Valérie Hilgers – new group leader at the Max-Planck-Institute Freiburg
Valérie Hilgers joins the Max Planck Institute of Immunobiology and Epigenetics in Freiburg. Starting in October 2016, she will be head of a newly established Max Planck Research Group. The team will investigate gene regulatory mechanisms that control the development and function of neurons.
October 11, 2016
Dr. Valérie Hilgers starts as a new group leader at the Max Planck Institute of Immunobiology and Epigenetics in Freiburg in October 2016. The biologist and her team are investigating gene regulatory mechanisms that control the development and function of neurons.
Born in Saarbrücken, Germany, Valérie Hilgers completed her doctorate at EMBL in Heidelberg and the Temasek Life Sciences Institute in Singapore. Afterwards, she was a postdoctoral fellow at the University of California in Berkeley, USA.
A closer look at RNA in neurons
Neurons are extremely complex cells whose functions, such as receiving, processing and transmitting signals to muscles or glands, are strongly based on gene regulatory mechanisms. These processes control the activity of genes in all cells, for example, when the information from a gene is used in the synthesis of a protein by means of a RNA-mediated intermediate step. It is well known that many neurological disorders are associated with malignant RNA regulation in the brain.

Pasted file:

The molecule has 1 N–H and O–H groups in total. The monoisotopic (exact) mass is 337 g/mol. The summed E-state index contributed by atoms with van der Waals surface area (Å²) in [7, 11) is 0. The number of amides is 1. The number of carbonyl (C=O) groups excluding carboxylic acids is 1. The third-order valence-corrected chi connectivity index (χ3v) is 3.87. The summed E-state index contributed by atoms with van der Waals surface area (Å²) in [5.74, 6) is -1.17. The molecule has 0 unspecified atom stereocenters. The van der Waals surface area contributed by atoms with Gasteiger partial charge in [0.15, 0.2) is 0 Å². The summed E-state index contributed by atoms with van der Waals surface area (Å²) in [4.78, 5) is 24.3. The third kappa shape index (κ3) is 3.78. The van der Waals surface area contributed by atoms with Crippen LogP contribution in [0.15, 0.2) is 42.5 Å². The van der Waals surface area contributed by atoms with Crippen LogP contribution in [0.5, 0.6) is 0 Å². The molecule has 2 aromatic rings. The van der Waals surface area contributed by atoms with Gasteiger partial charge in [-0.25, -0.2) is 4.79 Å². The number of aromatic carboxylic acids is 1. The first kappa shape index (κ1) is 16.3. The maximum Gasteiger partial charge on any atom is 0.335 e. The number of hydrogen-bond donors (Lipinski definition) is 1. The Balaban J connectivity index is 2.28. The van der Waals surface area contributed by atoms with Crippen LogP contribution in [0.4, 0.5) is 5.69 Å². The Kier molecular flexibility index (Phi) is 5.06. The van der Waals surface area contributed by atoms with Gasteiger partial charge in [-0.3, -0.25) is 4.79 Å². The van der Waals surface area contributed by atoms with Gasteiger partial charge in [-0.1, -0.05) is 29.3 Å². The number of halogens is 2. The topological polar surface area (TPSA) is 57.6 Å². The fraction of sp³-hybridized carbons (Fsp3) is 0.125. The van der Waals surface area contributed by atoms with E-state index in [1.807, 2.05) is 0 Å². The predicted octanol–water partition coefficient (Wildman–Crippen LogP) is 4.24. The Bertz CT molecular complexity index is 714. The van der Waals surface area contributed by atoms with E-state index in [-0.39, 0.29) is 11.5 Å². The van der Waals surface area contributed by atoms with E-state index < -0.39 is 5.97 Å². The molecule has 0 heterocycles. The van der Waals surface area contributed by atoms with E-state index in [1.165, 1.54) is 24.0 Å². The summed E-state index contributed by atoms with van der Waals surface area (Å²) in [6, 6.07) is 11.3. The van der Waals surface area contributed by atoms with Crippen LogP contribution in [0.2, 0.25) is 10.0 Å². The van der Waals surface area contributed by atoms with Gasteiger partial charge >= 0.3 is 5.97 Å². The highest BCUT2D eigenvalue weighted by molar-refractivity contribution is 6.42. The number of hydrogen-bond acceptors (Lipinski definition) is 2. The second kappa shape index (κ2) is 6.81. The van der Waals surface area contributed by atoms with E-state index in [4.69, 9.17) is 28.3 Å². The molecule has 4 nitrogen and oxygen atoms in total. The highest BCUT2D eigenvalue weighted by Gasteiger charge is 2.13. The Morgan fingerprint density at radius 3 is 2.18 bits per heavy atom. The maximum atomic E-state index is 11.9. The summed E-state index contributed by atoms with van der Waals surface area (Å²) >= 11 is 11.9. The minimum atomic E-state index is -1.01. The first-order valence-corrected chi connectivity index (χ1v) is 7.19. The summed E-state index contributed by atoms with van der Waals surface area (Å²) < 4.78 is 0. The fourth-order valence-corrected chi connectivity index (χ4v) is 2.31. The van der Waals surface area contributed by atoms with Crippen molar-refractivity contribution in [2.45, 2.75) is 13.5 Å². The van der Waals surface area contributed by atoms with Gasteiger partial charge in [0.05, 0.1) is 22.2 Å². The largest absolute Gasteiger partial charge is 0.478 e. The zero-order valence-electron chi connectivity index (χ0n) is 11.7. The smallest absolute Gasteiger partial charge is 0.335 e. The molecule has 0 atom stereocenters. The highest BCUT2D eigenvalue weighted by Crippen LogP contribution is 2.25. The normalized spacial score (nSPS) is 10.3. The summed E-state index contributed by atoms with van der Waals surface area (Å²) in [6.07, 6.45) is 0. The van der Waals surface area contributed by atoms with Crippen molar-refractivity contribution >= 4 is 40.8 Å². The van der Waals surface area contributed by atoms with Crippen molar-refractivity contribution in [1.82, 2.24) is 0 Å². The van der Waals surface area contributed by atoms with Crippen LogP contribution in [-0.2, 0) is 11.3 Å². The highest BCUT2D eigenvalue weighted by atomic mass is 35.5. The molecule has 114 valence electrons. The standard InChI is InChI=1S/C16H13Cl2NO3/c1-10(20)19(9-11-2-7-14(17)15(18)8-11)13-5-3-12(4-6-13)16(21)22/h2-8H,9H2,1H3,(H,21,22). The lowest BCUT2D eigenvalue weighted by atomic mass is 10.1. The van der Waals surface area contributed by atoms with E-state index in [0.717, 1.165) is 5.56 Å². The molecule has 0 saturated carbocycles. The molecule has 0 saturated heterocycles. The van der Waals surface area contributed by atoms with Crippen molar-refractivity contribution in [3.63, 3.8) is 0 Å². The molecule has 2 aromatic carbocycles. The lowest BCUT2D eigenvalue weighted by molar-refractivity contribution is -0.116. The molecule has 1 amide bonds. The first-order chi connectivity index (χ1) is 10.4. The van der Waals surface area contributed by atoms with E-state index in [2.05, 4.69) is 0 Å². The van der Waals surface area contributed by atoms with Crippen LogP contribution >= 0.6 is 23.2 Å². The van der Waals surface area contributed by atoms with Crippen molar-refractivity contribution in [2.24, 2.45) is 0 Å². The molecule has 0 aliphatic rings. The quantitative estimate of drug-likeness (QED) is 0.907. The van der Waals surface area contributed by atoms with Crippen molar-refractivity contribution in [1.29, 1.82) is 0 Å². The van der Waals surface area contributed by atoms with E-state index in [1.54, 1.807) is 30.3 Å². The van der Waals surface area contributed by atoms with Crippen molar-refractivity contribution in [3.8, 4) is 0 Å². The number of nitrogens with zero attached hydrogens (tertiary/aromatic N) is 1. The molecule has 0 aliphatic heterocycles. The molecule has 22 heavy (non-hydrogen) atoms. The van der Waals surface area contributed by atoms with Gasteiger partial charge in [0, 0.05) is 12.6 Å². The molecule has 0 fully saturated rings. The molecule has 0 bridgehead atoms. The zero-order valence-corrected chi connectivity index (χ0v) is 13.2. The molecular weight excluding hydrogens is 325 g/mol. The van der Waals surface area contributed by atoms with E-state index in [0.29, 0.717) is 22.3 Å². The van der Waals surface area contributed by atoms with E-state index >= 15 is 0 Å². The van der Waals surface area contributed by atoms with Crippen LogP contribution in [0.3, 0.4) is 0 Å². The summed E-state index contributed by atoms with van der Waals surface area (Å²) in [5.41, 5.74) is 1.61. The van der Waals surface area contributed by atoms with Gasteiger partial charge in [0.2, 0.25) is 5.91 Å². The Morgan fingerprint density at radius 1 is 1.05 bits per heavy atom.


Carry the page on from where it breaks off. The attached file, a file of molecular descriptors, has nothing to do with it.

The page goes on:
The newly founded research group of Valérie Hilgers at the Max Planck Institute is particularly interested in a specific part of messenger RNA (mRNA), that follows the actual protein coding region: the so-called 3’ untranslated region (3’ UTR). “In my laboratory, we are concentrating on the lengthening of the 3’ UTRs in hundreds of mRNAs during embryonic development. This lengthening occurs exclusively in neurons, but its function is unknown”, says Valérie Hilgers.
Fly brains against neurodegenerative diseases
It is further important that specific mRNAs have extremely long 3’ UTRs and encode many developmental regulatory proteins. The team would like to explore the functions of this particular mRNA region in neurons, and more generally understand the influence of RNA processing on neuronal development and function.
To do so, Valérie Hilgers and her colleagues rely on the model organism Drosophila melanogaster. They profit from its genetic and experimental tractability. The fruit fly was one of the first model organisms used in genetic research, and continues to be one of the most relevant. Fruit flies and humans share amazing similarity with regard to genes and physiology. By means of nervous system biochemistry, high-resolution mRNA imaging, genetics and transcriptomics as well as behavioral experiments, the researchers aim to develop a comprehensive understanding of the functional and mechanistic effects of 3’ UTRs in neurons, with the long-term goal of contributing to a better understanding of neuronal diseases in humans.
Valérie Hilgers, born 1982, studied Biology at the Saarland University in Saarbrücken, Germany and at the Ecole Normale Supérieure, Paris, France. She earned her PhD at EMBL Heidelberg, Germany and the Temasek Life Sciences Institute, Singapore. From 2010 to 2016 Valérie Hilgers was Postdoctoral fellow at University of California, Berkeley, USA in the Department of Molecular and Cell Biology. Since October 2016, Valérie Hilgers is group leader of a Max Planck Research Group at Max Planck Institute of Immunobiology and Epigenetics in Freiburg, Germany.